• Kotaku what the living hell is this article about? Like this was a Sony invention that’s never been done before in video gaming history?

    Is this a joke?

    I know Kotaku is behaving like another NeoGaf nowadays on it’s journalistic bias, but this ‘article’ is just utter tripe.

    A bare week after E3 and THIS is what this site is reduced to posting for news & article filler… pathetic.

    • Well, I enjoyed the article and agree with Mark, it might seem a small thing, but it changes gaming totally for a lot of people. I don’t see the problem with an article on it. I enjoyed the read.

    • Read more than a few lines before flipping out like an enraged baby.

      It’s about having the option to have a headset and the option to change what audio you are hearing. It’s one of the features he likes about his PS4 the most, nothing to do with who did it first, nothing to do with making it a better product than others.

  • That controller in general is a thing of beauty and I really am enjoying the share button too.

    • The only thing that gets on my nerves is the rubber on the left thumbstick has worn off and the second controller is starting to now. I thought they learnt their lesson with rubber covers on plastic thumbsticks a long time ago

  • Is it just me or does anyone else seem to get occasional interference with their DS4 when headphones are plugged in. Besides some audio crackles I can experience lag when I have headphones plugged in. Not always and particularly when the battery is under half full.

  • yay, let’s turn this into a “what the? another news item i’m not interested in and doesn’t apply to me!? NERD RAGE” discussion. My body is ready!
    Seriously though, Mark has written an article about what his favourite thing about the PS4 is 6 months on, nothing more that that. Just because you don’t agree with it or his circumstances do not apply to you does not justify these sorts of comments.
    I agree with Mark, headphone jacks on controllers are a godsend as I also have a little boy, so i totally understand the sound issue 🙂

  • All it needs now is the cone of silence, so you can scream profanities at others in multiplayer without waking the rest of the household!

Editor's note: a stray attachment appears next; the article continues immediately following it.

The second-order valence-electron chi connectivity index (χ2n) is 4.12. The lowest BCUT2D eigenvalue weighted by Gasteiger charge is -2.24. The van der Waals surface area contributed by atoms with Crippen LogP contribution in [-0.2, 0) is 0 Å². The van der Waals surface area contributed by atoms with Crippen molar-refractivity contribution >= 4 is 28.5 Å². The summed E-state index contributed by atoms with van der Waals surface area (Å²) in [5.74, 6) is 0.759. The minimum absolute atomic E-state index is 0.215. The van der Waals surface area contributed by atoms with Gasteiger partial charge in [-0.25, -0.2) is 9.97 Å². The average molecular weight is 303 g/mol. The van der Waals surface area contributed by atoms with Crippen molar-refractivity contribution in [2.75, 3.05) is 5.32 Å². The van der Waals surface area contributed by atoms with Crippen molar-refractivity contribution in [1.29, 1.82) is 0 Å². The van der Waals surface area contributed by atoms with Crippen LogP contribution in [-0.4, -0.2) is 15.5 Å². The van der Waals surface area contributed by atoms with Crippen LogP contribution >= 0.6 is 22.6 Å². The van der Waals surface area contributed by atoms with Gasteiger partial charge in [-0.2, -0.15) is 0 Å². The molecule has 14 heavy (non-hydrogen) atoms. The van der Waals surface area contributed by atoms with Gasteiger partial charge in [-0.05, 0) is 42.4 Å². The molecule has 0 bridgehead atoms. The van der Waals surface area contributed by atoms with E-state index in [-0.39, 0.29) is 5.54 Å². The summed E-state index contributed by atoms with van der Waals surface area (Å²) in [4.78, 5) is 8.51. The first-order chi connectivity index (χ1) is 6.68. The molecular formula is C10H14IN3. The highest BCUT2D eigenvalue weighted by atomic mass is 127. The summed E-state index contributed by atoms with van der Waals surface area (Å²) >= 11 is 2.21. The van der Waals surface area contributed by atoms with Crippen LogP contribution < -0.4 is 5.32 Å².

(Not that I actually do this, I never play online).

  • Technically the Wii did this if all you were interested in hearing from the game was sound bytes like WAHOO!

  • I get where you’re coming from mark but a good wireless headset solves that problem too…
    I upgraded to a wireless one after my last one broke. Never looked back. The lack of cables is amazing.
    Mine has a 10 hour battery life and charges off a standard micro-USB cable. Can even be used while charging if you have a long enough cable (which it comes with).

    This is for PC btw but I think you can still use these headsets with consoles.

  • I didn’t realise you could plug proper headsets into the jack on the controller. I would have thought the quality would have suffered. Well there you go, I might have to look into a good set of headphones.

    One question, does the sound emitted through the PS4 controller (such as in games like Stick it to The Man) come through the headphones?

  • i remember a time when i used to play games with my lovely 5.1 home theater.
    my sony wireless pule elite headphones are the best gaming money i have ever spent.
    i do like that all the consoles support this now. makes everything so much easier

  • still the fact it uses a normal headphone jack and not a USB annoys me, since the headset I use is a USB one, and a wireless headset is better when you want to watch say a dvd or movie of the Playstation and not have to worry about cords.

  • Wow….I didn’t even realize this! I will use this feature vigorously. Thanks @markserrels.

    Side note: remote play with a PS Vita is pretty sweet. Sure it’s small, but it was still fun to mess around with whilst my wife watched Revenge.

  • Yep this is my favorite thing about the ps4. Its great for when the gf’s asleep haha

  • The headphone jack has been a godsend. I play on my monitor in my room because I live with my family who love watching television. Since my monitor doesn’t have any speakers, I needed to send the sound to my PC – so I had to keep my PC on, mess around with cables, and have my hot and very noisy PC on while playing PS3 games.

    But now, NO MORE of that annoying nonsense!

  • Geez, just wait till you find out about the existence of wireless headsets, your head might explode. Can’t wait for that article.